Top 3 Training Strategies for Inducing Fat Loss
You can't flex fat; plain and simple. This is why so many of us work hard day in and day out to reduce the amount of body fat we possess so that we can readily display all of the hard earned muscle we've put on. There are of course some instances where carrying a little extra body fat is warranted (during the offseason to grow, for additional strength and power reasons and if you live in Canada where you're frozen stiff 6 months out of the year) but aside from that, it doesn't really serve any good purpose. Much of your control over how much body fat you carry around on a regular basis revolves around your nutritional habits, but how you train can also play a major role in it as well. When it comes time to peel off that layer of fat there are a few things you should do with regards to your training and here they are in no particular order. Remember, what has worked for you for getting bigger and stronger will also work for you when you want to get ripped; just keep that in mind.
Keep Training Heavy
One of the first things I commonly hear from those who have decided it's time to start leaning out for whatever the occasion may be is that they're going to start incorporating all of these new exercises and training principles and alternate strategies into their programs to help reduce fat. In many cases, the new approach to training involves more volume and much less rest time in between sets. Now, I'm all for that and I think it's a great approach, however, what ends up happening that I don't agree with is a total backing off of how much weight is used. For some reason the idea of using lighter weights comes into the equation (probably due to wanting to increase the number of reps per set) but doing that is the complete opposite of what got you all that muscle in the first place so why would you do something like that and change out heavyweights for lighter weights? It makes no sense to me so if you feel the need to change your entire approach to training when it's time to rip up, do so but keep the weights you're using as heavy as you can while of course being safe about it.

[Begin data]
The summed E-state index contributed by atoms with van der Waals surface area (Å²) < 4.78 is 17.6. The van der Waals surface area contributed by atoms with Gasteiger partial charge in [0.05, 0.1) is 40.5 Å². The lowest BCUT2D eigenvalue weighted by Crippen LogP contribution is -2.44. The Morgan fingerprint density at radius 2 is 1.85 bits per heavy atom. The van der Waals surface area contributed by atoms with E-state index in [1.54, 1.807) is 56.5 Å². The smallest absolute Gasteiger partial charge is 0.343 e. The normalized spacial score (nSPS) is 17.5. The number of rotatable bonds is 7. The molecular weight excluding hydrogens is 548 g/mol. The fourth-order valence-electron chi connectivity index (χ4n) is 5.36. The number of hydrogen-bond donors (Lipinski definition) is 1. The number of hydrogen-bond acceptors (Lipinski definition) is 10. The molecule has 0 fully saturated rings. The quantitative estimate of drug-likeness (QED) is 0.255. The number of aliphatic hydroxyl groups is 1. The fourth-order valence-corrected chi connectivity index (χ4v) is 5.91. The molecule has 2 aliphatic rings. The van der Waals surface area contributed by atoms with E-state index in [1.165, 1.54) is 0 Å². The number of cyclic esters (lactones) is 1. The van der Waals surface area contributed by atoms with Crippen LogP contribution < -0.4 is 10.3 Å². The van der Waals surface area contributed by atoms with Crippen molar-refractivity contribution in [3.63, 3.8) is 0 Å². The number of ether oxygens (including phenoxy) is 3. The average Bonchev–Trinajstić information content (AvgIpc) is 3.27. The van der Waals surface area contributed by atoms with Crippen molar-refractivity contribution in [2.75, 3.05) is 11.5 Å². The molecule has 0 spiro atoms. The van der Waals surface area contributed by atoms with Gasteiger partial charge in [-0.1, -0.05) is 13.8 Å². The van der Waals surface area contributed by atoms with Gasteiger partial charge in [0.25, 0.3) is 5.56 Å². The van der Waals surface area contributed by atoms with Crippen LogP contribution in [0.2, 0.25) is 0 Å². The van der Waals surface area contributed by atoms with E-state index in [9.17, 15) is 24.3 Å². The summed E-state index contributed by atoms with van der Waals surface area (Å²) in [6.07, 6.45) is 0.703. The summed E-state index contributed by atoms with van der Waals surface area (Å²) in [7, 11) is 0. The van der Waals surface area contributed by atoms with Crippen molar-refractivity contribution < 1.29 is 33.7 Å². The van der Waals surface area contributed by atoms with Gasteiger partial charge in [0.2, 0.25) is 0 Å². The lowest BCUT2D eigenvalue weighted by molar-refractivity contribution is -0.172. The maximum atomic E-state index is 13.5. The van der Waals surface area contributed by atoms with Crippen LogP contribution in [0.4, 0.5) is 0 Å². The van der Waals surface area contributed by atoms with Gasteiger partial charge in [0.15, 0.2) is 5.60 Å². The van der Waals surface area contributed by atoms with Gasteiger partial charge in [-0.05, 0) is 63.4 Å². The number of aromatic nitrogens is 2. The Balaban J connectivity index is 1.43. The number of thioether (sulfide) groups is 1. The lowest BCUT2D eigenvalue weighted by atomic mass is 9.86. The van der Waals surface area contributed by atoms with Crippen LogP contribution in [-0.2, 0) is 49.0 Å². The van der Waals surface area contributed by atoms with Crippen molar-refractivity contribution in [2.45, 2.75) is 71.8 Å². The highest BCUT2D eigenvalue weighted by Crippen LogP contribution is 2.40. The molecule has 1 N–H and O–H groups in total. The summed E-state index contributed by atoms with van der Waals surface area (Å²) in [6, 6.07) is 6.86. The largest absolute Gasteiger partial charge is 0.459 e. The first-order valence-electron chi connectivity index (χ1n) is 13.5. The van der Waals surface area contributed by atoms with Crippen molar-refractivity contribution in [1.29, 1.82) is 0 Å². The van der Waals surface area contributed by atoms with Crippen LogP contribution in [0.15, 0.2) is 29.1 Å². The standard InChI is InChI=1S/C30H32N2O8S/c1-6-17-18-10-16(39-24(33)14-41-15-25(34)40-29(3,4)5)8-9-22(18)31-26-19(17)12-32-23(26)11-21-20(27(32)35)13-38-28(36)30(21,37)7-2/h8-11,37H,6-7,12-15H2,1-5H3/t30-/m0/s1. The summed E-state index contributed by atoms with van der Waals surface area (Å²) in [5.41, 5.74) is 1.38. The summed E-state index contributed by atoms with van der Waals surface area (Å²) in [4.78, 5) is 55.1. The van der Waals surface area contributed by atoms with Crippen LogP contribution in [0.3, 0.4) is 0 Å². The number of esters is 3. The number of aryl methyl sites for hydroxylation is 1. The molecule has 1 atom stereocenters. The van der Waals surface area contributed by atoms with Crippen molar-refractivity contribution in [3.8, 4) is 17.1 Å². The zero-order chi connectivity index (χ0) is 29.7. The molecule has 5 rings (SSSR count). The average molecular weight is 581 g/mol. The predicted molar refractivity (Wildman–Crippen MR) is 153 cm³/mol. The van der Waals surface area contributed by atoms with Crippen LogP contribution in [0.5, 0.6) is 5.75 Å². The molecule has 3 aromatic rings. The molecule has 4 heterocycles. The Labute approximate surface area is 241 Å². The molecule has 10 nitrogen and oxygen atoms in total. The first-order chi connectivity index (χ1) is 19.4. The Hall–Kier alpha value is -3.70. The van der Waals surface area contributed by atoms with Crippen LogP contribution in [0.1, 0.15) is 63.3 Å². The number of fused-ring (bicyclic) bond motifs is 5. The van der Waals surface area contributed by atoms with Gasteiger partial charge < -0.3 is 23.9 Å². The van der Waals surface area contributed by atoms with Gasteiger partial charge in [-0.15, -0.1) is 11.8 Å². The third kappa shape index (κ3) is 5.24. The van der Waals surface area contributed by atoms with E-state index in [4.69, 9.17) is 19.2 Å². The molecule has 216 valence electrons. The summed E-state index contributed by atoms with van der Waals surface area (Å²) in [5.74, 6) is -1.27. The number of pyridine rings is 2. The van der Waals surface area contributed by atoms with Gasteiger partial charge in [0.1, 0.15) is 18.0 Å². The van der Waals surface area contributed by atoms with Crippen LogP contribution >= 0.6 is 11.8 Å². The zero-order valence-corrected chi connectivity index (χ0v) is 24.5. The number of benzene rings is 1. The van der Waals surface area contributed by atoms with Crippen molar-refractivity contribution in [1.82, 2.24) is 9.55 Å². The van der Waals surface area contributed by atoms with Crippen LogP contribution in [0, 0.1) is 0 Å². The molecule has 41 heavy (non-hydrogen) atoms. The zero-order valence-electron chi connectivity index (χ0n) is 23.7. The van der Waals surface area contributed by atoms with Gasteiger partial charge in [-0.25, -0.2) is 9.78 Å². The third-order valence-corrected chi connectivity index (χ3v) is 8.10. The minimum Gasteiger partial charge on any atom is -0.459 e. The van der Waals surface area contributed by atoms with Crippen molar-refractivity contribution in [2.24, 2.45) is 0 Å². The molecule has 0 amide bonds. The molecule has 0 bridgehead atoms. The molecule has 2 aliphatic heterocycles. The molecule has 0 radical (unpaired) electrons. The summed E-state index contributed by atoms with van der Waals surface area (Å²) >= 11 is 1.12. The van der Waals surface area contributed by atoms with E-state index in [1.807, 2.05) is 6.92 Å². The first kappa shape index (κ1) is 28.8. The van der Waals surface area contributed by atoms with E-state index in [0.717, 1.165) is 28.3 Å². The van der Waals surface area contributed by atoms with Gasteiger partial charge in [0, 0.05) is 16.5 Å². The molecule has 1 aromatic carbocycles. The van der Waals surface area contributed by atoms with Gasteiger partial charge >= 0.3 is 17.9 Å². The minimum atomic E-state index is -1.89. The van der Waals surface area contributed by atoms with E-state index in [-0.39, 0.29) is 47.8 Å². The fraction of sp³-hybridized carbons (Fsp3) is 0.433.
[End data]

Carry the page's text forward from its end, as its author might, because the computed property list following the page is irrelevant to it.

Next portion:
Separate Cardio from Weight Training
Unless you are super close to getting ready to get up on stage to put your best against that of others and there's just a little bit more fat and water to get rid of and excessive cardio is needed, there's really no good reason to combine your weight training and cardio work all in one session. If you've adjusted your diet accordingly, then you're already working within an energy deficit and walking a fine line between maintaining the muscle mass that you do have and potentially losing some in the process. For that reason, the last thing you want to do is expend any more energy after a hard weight training session because losing more muscle than need be is exactly what will happen. Yes, you need to burn more calories than you're taking in to burn body fat but you also want to ensure that you feed your body with enough calories so that you keep your muscle as well. That's why it's a bad idea to combine weight training with cardio work all in one session. Instead, do your cardio first thing in the morning on an empty stomach, get at least a couple of meals in you after that and then go work with the weights. You'll burn fat and keep your muscle which is exactly what we're all striving towards.
Increase Training Frequency
The reason we inflict torturous pain upon ourselves daily in the gym is that we love it. The grind each day to lift more, get more reps, chase the pump and to get that flush of endorphins that make us feel so good about everything is why we train. In saying that, when it comes time to lean out and lose as much body fat as possible, I've always liked the idea of increasing training frequency within your programs so that you can train muscle groups more often than usual. That just simply equates to more work and I'm a huge proponent of doing lots and lots of work to get what you want. So if you've been regularly training four to five times a week, up that to maybe six times a week or even better, keep training day after day until you actually feel like you need a break. That could mean you train nine or even ten days in a row until your body signals to you it's time for a break. This way of training is, of course, going to be unique to you and instinctual but if you're feeling it and things are going good in the gym then I see no reason to unnecessarily take a break when you're firing on all cylinders. Take advantage of it and keep going hard.
Here's the thing; you only have so much time to work within your Heyday and you're only going to be in your prime once so you may as well take advantage of it now. Train hard, get huge, shred up, wear your Heydays, get the soon to be released new Prime Trainers, enjoy the fruits of your labor and flex on em every chance you get. As I said, we only have one shot at this so let's make sure we all do it right!
Author: Dana Bushell
AST Sports Science sponsored athlete/writer, sponsored by Schiek Sports Inc.